The inevitable.

I wonder how close to death i’ve come without realizing . I wish we had a counter of some sorts and we could know how close we were to kicking the proverbial bucket. That would be useful, looking at someone with a high count of death close-bys and going ” So, what do you do for a living? Well, i work as an accountant. Oh, really? Yes, in Burkina Faso. Ohhh, i see”.  The icebreaker of all icebreakers. No more silent awkwardness. In a bar ” Hey girl, s’up? Why the high count of death close-bys? Low criteria. Oh, got it. So, one more then?” The pick-up line right there, 2 in 1. That’d be cool. But seriously, how many of us really know how close we’ve got to actually dying? But i digress…

I actually did have a near death experience once. It was a medical condition and it got to the point that most of what i know was told to me afterwards. I don’t really remember much, there’s a lot of gaps. I remember getting to the hospital, but after that no so much. I remember that the tests they ran on me came positive for a variety of drugs. Back then, we used to smoke weed, so i thought weed would be obvious but the rest i have no idea. Two days before getting to the hospital, my brother got us some weird shit to smoke. He said he didn’t want it but i, to impress him, said fuck it and smoked that shit. It barely gave me a buzz but as i soon as i laid my head on a pillow i was out. I don’t think that that had anything to do with me winding up at the hospital but it sure as shit got me a test positive for a lot of shit weed-unrelated. It seems they guessed meningitis and i was tested for that.

The thing is, or at least was, in order to test you, they have to do a spinal tap on you so they can access some spinal fluid directly from the brain. Still to this day, it was most horrific, physical pain i went through. That i remember. But when performing a spinal tap, you have to be careful to “close the tap” once you extract or something like that. Otherwise you brain starts to get fucked up. Apparently that happened to me. I wasn’t able to stand up straight, i got nauseous and instantly threw up. They were too stupid to get to that conclusion and i spend 3 days like this. They said they had to repeat the process because the first draw of spinal fluid wasn’t enough or something. By this point, as told by my parents, i didn’t recognize people around me and became semi-catatonic. So my parents signed a waiver of responsibility and they took me to another place. My brother literally carried me out to my dad’s car because i couldn’t sit straight in a wheelchair. They got me to another hospital where they quickly found out what was wrong and started treatment. We got told that a few more days like this and i might have never recovered. My brother says i never did but that’s his opinion.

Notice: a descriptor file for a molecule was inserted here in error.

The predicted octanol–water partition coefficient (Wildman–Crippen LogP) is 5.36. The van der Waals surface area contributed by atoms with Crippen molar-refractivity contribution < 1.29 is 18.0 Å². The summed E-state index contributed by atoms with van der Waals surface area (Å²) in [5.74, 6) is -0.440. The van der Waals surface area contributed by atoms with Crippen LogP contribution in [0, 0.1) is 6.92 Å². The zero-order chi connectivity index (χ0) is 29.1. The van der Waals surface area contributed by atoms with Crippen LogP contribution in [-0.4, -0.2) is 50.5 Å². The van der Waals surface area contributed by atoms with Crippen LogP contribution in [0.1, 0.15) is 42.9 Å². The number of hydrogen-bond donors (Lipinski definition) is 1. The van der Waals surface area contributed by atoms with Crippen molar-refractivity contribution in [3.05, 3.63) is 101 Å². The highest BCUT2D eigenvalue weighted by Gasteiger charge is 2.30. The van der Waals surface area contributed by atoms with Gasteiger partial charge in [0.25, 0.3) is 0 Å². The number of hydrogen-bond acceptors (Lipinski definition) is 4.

This was, to my knowledge, the closest i’ve come to die. I don’t know if it changed me as a person. I don’t even think it had any impact on me. But i remember my parents and brother being very concerned and talking about it like i was out for a while. They say it was scary to see me there just laying, open eyed without any reaction. I don’t remember anything about that.

And then there was that one time i took a plane at 23:00 and halfway through, the plane drops altitude and the masks dropped and all the lights went dark and i’m sitting all the way in the back thinking “what the f-” Had no time to react, lights came back along with the announcement of plane malfunction. False alarm, phew!

Mortality will come to us all eventually. But not before you turn 120 years. Why? Because Genesis 6:3, that’s why!

“Then the LORD said, “My Spirit shall not strive with man forever, because he also is flesh; nevertheless his days shall be one hundred and twenty years.”

NICE ! High-five Jesus !

 

Santiago Roque

Author: santiago roque

I can predict the future. If given the right topic. Often confusing, i am mostly me on emotional steroids.

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